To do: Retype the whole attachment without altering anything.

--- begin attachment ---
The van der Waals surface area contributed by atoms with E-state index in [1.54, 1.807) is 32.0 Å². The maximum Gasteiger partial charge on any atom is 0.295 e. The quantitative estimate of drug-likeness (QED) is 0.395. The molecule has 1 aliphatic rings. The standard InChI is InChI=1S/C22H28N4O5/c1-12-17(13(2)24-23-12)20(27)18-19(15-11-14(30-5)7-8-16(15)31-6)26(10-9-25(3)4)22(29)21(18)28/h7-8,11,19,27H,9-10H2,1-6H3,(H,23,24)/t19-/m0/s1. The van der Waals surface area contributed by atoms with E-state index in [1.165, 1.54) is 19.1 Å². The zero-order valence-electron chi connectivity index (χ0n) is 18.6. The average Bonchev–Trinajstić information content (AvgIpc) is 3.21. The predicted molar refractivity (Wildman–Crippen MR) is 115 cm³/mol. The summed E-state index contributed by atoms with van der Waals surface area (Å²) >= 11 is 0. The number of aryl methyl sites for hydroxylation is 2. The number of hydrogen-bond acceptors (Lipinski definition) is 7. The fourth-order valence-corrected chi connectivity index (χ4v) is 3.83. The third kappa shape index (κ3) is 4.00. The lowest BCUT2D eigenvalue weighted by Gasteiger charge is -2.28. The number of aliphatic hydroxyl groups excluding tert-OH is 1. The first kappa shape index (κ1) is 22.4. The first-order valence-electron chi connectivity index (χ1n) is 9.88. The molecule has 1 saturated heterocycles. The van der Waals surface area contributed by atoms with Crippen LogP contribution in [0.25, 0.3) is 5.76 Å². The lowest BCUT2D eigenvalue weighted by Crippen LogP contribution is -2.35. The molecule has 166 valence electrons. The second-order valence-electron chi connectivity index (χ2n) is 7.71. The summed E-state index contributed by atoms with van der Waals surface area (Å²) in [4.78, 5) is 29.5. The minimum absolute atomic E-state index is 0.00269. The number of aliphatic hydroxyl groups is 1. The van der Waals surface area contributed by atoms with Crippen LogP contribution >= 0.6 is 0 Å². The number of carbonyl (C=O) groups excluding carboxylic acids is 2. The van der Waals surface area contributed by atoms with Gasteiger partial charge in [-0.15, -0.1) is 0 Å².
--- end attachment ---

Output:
The van der Waals surface area contributed by atoms with E-state index in [1.54, 1.807) is 32.0 Å². The maximum Gasteiger partial charge on any atom is 0.295 e. The quantitative estimate of drug-likeness (QED) is 0.395. The molecule has 1 aliphatic rings. The standard InChI is InChI=1S/C22H28N4O5/c1-12-17(13(2)24-23-12)20(27)18-19(15-11-14(30-5)7-8-16(15)31-6)26(10-9-25(3)4)22(29)21(18)28/h7-8,11,19,27H,9-10H2,1-6H3,(H,23,24)/t19-/m0/s1. The van der Waals surface area contributed by atoms with E-state index in [1.165, 1.54) is 19.1 Å². The zero-order valence-electron chi connectivity index (χ0n) is 18.6. The average Bonchev–Trinajstić information content (AvgIpc) is 3.21. The predicted molar refractivity (Wildman–Crippen MR) is 115 cm³/mol. The summed E-state index contributed by atoms with van der Waals surface area (Å²) >= 11 is 0. The number of aryl methyl sites for hydroxylation is 2. The number of hydrogen-bond acceptors (Lipinski definition) is 7. The fourth-order valence-corrected chi connectivity index (χ4v) is 3.83. The third kappa shape index (κ3) is 4.00. The lowest BCUT2D eigenvalue weighted by Gasteiger charge is -2.28. The number of aliphatic hydroxyl groups excluding tert-OH is 1. The first kappa shape index (κ1) is 22.4. The first-order valence-electron chi connectivity index (χ1n) is 9.88. The molecule has 1 saturated heterocycles. The van der Waals surface area contributed by atoms with Crippen LogP contribution in [0.25, 0.3) is 5.76 Å². The lowest BCUT2D eigenvalue weighted by Crippen LogP contribution is -2.35. The molecule has 166 valence electrons. The second-order valence-electron chi connectivity index (χ2n) is 7.71. The summed E-state index contributed by atoms with van der Waals surface area (Å²) in [4.78, 5) is 29.5. The minimum absolute atomic E-state index is 0.00269. The number of aliphatic hydroxyl groups is 1. The van der Waals surface area contributed by atoms with Crippen LogP contribution >= 0.6 is 0 Å². The number of carbonyl (C=O) groups excluding carboxylic acids is 2. The van der Waals surface area contributed by atoms with Gasteiger partial charge in [-0.15, -0.1) is 0 Å².